In the mid 90s, 20 urban dancers join for a three-day rehearsal in a closed-down boarding school located at the heart of a forest. They then have a party, but a strange madness seizes them for the whole night. If it seems obvious that they have been drugged, they neither know by whom or why.
Questo film non è attualmente in programmazione su MUBI, ma 30 altri fantastici film sì. Scopri cosa c'è in cartellone
The danger is not so much that a spectacle of shock would rile the viewer into an emotional fervor. The opposite seems more likely: inured to shock, the viewer would rather feel nothing at all in the face of abject cruelty.
“Climax” has much in common with “Irreversible” and “Enter the Void,” although “Climax” is also a weirdo acid-trip polemic (there’s that flag of France on the wall, a flag everyone mentions with uneasiness and disgust).
The sangria’s been spiked and everybody’s going nuts. Leave it to Gaspar Noé to take that silly, simple little premise and build an intense, invigorating, terrifying, politically resonant vision of Hell around it.
A curious mix of Dance Movie and LSD-induced Horror Film. I like dance, not so much horror. Regardless, I came for the cinematography of stylist Benoit Debie. This film showcases all of his signatures: hallways with weird lighting, spinning camera shots, and strange angles including from above where you may only see the tops of peoples' heads.
[UCI El Corte] Don't know what to do with this obscur objet (de) du désir... This felt like Johnny Guitar on acid. With a stalking camera eavesdropping on momentous decisions and younghood fuck-ups. Sex was substituted by dunno what, what's that monster that lies between sex and love, life and death? [Upside down shot reminded of a particular sequence in 'The Last of Us' between Ellie and Joel hanging upside down).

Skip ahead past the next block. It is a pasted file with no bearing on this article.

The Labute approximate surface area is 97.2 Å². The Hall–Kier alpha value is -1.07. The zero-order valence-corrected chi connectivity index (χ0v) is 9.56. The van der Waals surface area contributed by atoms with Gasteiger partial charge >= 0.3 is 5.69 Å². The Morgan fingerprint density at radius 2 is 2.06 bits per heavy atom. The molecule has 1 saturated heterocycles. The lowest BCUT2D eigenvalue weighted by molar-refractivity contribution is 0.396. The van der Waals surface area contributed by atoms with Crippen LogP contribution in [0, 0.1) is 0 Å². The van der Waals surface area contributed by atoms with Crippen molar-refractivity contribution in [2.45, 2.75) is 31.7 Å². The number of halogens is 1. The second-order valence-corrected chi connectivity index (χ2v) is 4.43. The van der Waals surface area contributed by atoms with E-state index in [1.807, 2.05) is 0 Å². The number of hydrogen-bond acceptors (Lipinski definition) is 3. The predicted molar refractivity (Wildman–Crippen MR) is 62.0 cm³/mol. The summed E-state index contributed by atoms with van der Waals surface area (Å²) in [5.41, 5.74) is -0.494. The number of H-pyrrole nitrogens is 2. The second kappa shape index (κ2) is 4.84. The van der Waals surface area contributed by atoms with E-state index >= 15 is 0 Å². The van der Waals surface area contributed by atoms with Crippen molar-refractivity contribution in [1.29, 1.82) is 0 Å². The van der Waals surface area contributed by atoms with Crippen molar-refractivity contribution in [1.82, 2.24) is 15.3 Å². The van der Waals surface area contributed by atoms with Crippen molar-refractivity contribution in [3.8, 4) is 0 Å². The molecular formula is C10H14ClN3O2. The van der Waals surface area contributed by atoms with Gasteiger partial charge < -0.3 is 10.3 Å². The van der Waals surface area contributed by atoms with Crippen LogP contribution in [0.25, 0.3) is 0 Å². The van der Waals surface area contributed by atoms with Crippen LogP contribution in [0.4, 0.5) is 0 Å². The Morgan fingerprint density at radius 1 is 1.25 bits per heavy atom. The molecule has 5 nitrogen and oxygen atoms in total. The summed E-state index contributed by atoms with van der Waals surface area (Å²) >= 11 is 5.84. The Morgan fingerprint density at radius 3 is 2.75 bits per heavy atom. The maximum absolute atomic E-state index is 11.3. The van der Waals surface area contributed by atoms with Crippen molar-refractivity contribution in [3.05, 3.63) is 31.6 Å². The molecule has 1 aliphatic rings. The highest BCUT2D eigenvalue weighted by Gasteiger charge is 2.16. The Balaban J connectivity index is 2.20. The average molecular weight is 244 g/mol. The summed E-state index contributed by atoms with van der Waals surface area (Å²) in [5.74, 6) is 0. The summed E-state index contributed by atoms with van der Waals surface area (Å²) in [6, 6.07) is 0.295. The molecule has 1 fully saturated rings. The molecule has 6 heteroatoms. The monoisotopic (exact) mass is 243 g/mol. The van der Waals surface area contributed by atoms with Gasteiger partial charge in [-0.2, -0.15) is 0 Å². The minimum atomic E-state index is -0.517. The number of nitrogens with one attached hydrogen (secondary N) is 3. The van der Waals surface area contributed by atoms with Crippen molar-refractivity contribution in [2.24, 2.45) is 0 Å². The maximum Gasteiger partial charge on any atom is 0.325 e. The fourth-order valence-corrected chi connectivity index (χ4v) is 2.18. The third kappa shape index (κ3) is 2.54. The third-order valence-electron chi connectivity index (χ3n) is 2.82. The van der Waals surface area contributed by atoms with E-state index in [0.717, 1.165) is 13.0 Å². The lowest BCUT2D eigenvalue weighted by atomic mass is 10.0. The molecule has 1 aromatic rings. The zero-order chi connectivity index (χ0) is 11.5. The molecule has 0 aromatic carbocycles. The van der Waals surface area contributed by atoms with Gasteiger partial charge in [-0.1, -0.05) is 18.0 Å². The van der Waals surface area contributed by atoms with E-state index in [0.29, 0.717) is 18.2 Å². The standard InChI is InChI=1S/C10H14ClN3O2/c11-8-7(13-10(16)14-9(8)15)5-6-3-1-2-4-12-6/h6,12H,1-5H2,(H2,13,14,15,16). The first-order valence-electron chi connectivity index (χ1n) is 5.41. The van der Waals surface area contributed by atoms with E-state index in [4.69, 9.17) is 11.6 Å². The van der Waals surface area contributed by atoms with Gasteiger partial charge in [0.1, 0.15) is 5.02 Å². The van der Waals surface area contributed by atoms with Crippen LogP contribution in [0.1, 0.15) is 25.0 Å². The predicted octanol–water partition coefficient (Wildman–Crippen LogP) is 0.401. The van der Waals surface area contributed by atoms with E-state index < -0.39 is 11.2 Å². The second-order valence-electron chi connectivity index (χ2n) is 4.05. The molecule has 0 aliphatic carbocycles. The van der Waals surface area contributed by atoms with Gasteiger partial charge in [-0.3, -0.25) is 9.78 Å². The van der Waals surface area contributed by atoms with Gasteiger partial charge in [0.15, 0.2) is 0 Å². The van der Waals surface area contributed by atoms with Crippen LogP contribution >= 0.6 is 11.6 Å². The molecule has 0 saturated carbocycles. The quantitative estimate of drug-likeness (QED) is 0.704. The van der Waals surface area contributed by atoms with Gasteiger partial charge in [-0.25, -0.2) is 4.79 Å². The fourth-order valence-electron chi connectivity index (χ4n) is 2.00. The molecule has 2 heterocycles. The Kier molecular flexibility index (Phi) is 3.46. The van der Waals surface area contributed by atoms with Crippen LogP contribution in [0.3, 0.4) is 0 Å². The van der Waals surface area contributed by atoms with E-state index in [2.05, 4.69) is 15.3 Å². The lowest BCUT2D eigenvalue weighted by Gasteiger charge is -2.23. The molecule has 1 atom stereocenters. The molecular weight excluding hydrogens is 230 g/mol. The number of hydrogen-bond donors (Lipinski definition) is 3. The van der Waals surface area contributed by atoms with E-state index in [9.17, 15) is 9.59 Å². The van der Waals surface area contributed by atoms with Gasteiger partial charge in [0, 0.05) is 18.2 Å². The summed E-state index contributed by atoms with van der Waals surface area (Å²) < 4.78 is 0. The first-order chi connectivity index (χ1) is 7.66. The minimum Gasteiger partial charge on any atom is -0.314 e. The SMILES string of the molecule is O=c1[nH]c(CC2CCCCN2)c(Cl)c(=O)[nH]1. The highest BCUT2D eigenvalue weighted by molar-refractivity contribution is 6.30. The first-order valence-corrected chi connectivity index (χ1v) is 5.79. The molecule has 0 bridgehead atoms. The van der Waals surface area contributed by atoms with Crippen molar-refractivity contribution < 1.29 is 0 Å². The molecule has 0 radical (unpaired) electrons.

Disco Inferno. On one hand, there's the sense that "Climax" might be the slightest and most commercial film Gaspar Noé has ever made. On the other, it's such an effective cinematic rendering of hell I'm not sure that really matters. If last year's "Suspiria" left you craving a psychedelic horror movie where the dance choreography wasn't chopped up in the editing room, Noé has you covered with ample long takes.
An exhilarating kinetic experience is yielded by the physical movement of body, camera, and angle. A descent to the base of human desire conveyed by tunneled lighting and repulsive behaviour.
79/100 - Very Good (3.5)
Spectacular. Gaspar Noe's lastest provocation is a sublime creation mixing the world of dance into a drug induced examination of the basest of human nature. The cinematography of Benoit Debie and the editing of Noe and Denis Bedlow is quite magnificent. The largely improvised performances only add to the novel creation Noe has made here. Provocative and upsetting but fascinating as well.
This film mesmerizes like the dance number of undulating bodies we see in the opening scenes and is jettisoned to pure horror when the dancers lose total control of themselves when someone roofies them in hip hop Agatha Christie style. Destined to be a cult movie!
Vapid degenerates tear themselves apart. Loved it as a landscape of hell – the neon lights burning, the camera spinning through narrow hallways, the screaming, the crying, the modern dance. Though too self-indulgent towards the end, the final moments of ecstasy and horror were particularly irritating and anti-climactic (go figure). The vague political commentary seemed like an afterthought - flimsy and meaningless.
If you're planning to attend Gaspar Noé's propulsive, psychotropic, vision-of-Hell dance party (and you likely already know if you are), then you might as well catch it on the big screen! You won't find a more deranged or debauched experience in theaters right now (or possibly ever).